Resetting of UCLA's Recruiting Needs for 2016

Dec. 30 -- We reset the table for UCLA's recruiting needs with the 2016 class since so much has changed, and list the top 2016 remaining targets that could fulfill those needs...

Because of a number of developments, in recruiting and personnel on the team, UCLA’s recruiting needs for the 2016 recruiting class have changed. 

OFFENSE

Quarterback

Recruiting needs at quarterback have altered some.  You could say that it becomes more clear that, with Jerry Neuheisel opting to graduate and leave the team, UCLA could use another quarterback for next season.  It has been looking around a bit, offering a Oklahoma State decommitment in Nick Starkel, and considering taking Victor Viramontes, who is a quarterback/athlete.  More depth at quarterback is definitely a need, but we can't see, really, another true freshman in addition to Matt Lynch or QB/ATH Dymond Lee really providing playable depth next year. If UCLA takes another quarterback, it's mostly about the projected depth for 2017, or providing itself more options to find a starting quarterback when Rosen leaves.  And, as we've always advocated, it's perhaps the most critical element of recruiting -- filling your roster with enough quarterback options from which to find your starter.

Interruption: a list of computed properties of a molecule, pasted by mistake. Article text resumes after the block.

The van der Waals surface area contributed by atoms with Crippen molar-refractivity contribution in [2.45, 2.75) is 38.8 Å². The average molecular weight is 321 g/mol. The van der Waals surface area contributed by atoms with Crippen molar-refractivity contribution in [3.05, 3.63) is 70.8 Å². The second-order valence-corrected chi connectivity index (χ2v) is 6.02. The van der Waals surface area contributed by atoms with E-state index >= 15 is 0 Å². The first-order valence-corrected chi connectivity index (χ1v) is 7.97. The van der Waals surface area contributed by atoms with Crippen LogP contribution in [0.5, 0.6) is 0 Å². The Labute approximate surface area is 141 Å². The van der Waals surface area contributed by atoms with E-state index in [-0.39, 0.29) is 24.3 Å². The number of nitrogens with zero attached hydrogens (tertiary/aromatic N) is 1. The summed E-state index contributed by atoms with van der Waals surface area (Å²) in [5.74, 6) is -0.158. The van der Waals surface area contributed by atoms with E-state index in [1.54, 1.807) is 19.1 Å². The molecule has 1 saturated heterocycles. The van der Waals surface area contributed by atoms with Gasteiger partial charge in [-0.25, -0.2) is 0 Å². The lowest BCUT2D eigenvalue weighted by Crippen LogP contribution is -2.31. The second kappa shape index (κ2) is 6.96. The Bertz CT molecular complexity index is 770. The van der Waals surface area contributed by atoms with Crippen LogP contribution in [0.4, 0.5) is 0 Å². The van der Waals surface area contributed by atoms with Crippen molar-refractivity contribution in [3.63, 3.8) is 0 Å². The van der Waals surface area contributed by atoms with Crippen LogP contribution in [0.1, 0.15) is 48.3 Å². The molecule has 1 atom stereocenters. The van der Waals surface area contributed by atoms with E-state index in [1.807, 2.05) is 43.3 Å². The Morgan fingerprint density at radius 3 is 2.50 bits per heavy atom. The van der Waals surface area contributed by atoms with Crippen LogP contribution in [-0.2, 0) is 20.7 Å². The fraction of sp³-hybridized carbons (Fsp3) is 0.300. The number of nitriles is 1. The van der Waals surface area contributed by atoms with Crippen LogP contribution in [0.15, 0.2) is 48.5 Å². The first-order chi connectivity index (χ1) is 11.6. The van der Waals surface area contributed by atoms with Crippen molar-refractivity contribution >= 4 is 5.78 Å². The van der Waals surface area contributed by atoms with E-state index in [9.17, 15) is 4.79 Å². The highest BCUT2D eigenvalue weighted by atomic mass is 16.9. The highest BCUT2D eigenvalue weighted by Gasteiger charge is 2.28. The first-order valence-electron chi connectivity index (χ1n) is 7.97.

Receivers

With the commitment of the #8-ranked receiver in the nation, Theo Howard of Westlake Village (Calif.) Westlake, receiver recruiting is almost set.  Along with Howard, UCLA has commitments from Demetric Felton, from Temecula (Calif.) Great Oaks; Darian Owens from Clovis (Calif.) West; and you can probably count Dymond Lee, the WR/QB from West Hills (Calif.) Chaminade.  That doesn’t leave much room.  UCLA would probably take a commitment from one more receiver if he were elite.  

UCLA’s primary need at receiver was to get a big playmaker, and it got perhaps the best prospect for that on the west coast in Howard.  It also wanted to get a slot, and it got a commitment from Felton early on and he’s having a tremendous senior season. 

Still remaining as the primary possibilities are Damian Alloway, the four-star slot receiver from Fontana (Calif.) Summit that UCLA has been heavily recruiting for a while; Adewale Omotosho, the Texas prospect who is high on UCLA; and another Texas prospect, Scout Top 100 Quartney Davis, who recently decommitted from Texas A&M.  There is also Steffon McKnight, who UCLA is still recruiting, and we expect they would take, even after an Alloway commitment.  It's uncertain if post-Alloway commitment that UCLA would take Dylan Crawford, but we expect, if he wanted to come, with so many scholarships open, they'd take him.  

©M. Samek / SCOUT

Offensive Line